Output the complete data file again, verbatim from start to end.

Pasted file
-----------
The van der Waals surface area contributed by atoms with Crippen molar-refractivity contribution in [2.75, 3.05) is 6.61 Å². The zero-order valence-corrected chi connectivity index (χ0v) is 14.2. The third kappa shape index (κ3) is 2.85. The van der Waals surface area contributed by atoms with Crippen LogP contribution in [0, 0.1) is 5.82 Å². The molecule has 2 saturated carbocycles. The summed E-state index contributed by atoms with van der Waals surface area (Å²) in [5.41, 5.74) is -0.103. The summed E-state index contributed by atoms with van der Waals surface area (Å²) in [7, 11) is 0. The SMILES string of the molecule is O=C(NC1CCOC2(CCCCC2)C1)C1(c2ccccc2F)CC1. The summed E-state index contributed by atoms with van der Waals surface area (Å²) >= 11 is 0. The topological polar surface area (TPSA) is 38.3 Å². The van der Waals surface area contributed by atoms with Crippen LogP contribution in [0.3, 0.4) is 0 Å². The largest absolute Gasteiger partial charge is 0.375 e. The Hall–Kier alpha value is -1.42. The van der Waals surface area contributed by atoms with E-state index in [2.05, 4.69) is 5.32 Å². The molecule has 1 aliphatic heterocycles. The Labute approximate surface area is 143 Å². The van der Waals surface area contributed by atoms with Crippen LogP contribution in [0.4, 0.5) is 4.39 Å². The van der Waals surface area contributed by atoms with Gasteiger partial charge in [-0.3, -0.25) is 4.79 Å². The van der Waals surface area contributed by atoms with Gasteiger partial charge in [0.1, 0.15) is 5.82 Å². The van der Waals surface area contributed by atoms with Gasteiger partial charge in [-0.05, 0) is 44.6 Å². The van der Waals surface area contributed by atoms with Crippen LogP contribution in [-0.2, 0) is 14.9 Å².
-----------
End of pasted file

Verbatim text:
The van der Waals surface area contributed by atoms with Crippen molar-refractivity contribution in [2.75, 3.05) is 6.61 Å². The zero-order valence-corrected chi connectivity index (χ0v) is 14.2. The third kappa shape index (κ3) is 2.85. The van der Waals surface area contributed by atoms with Crippen LogP contribution in [0, 0.1) is 5.82 Å². The molecule has 2 saturated carbocycles. The summed E-state index contributed by atoms with van der Waals surface area (Å²) in [5.41, 5.74) is -0.103. The summed E-state index contributed by atoms with van der Waals surface area (Å²) in [7, 11) is 0. The SMILES string of the molecule is O=C(NC1CCOC2(CCCCC2)C1)C1(c2ccccc2F)CC1. The summed E-state index contributed by atoms with van der Waals surface area (Å²) >= 11 is 0. The topological polar surface area (TPSA) is 38.3 Å². The van der Waals surface area contributed by atoms with Crippen LogP contribution in [0.3, 0.4) is 0 Å². The largest absolute Gasteiger partial charge is 0.375 e. The Hall–Kier alpha value is -1.42. The van der Waals surface area contributed by atoms with E-state index in [2.05, 4.69) is 5.32 Å². The molecule has 1 aliphatic heterocycles. The Labute approximate surface area is 143 Å². The van der Waals surface area contributed by atoms with Crippen LogP contribution in [0.4, 0.5) is 4.39 Å². The van der Waals surface area contributed by atoms with Gasteiger partial charge in [-0.3, -0.25) is 4.79 Å². The van der Waals surface area contributed by atoms with Gasteiger partial charge in [0.1, 0.15) is 5.82 Å². The van der Waals surface area contributed by atoms with Gasteiger partial charge in [-0.05, 0) is 44.6 Å². The van der Waals surface area contributed by atoms with Crippen LogP contribution in [-0.2, 0) is 14.9 Å².